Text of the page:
1. Not Providing All Departments with a Single View

Every department needs to have a synced, singular view of the customer, no matter what channel they’re on. Just as the different channels need to work together, so do the contact center’s various departments.

2. Not Understanding the Depths of the Customer

In the past, customer buying history was the main – and often, only – important detail to pay attention to and track. Today, omnichannel goes far beyond buying history, looking at what happened before, during and after the buying process. This plays into being able to define what omnichannel means to your specific contact center – it’s not a metric, but instead of way of offering a certain type of customer experience.

3. Poor Technology and Missing System Integrations

Even with the best omnichannel plan in place, contact centers can’t attain their goals if they don’t have a system that supports them.

4. Poor Management Regarding Big Changes

Instating an omnichannel system requires everyone at the contact center to get updated on the new processes. This requires training and education, as well as someone who is going to lead and manage the change.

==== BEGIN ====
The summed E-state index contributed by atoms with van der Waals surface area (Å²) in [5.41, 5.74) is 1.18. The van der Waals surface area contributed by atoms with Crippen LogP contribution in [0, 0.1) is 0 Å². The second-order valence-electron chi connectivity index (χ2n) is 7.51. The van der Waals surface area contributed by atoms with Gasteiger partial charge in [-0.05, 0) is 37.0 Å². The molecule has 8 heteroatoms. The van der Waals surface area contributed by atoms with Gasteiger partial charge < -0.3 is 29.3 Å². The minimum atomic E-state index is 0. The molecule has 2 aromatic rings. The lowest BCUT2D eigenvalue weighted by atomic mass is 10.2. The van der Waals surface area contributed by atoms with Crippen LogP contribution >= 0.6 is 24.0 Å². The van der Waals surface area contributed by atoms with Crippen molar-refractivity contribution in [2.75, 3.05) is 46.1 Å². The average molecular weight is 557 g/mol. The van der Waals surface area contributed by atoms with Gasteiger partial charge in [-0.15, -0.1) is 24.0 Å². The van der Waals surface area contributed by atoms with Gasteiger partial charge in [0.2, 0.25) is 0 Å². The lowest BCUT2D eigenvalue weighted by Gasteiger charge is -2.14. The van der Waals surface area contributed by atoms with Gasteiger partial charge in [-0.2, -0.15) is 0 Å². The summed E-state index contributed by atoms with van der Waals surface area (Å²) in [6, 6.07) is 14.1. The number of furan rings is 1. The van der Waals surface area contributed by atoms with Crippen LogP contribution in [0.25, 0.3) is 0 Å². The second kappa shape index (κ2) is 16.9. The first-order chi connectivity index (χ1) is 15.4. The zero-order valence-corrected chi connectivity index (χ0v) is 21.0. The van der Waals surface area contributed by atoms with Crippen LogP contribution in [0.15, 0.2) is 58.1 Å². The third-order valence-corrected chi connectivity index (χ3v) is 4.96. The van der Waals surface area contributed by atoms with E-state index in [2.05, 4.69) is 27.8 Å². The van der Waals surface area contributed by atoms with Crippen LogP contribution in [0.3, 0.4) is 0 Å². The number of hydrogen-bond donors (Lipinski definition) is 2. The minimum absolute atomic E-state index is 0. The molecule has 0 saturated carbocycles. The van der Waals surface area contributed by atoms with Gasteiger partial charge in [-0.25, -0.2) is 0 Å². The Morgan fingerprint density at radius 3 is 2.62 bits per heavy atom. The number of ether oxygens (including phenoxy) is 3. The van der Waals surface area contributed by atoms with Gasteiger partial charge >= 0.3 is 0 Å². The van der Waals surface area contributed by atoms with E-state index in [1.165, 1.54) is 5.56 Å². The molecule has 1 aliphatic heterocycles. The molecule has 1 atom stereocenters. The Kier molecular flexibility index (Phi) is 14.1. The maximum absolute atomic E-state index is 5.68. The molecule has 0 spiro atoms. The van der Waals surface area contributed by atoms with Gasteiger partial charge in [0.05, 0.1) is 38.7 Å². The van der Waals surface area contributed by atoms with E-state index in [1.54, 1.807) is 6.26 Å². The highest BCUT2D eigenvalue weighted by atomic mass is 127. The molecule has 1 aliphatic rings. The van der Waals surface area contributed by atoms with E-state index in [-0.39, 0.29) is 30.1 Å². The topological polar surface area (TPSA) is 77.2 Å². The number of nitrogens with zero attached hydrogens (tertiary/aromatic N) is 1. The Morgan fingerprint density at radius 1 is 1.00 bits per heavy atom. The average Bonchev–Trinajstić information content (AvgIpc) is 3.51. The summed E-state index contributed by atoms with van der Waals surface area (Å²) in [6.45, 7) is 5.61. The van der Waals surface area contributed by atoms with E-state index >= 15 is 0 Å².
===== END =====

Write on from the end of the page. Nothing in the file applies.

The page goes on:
5. Providing Consistent Service on Varying Channels

It can be incredibly difficult to provide the same level of service when switching from channel to channel. Specific strategies and specialty training have to be in place in order to provide high quality customer service on everything from email and phone calls, which have no communication limits, to something like Twitter, which has a distinct character limit.

While an omnichannel strategy puts the customer first, it requires a lot of setup and management on the backend, in the contact center. While switching to an omnichannel strategy or updating your current one can take some time and effort, ultimately what’s best for the customer is what’s going to be best for the contact center.

Live Chat vs. Virtual Agents: A Story of Overcoming the Divide to Work Together in Perfect Harmony

live chat vs virtual agent

By Chris Ezekiel, Founder & CEO, Creative Virtual

In the not too distant past it wasn’t uncommon to come across organisations struggling to decide between using live chat or a virtual agent on their website for customer support. The customer service marketplace took a very polarised view of these technologies with proponents of each making strong arguments for why their preferred solution was the best for cutting costs, boosting revenue and bettering the customer experience. Even today, some companies still view this as an either-or decision: either they give customers the option to get support online from human chat agents through live chat or they provide a virtual agent so that customers can self-serve online through automated chat.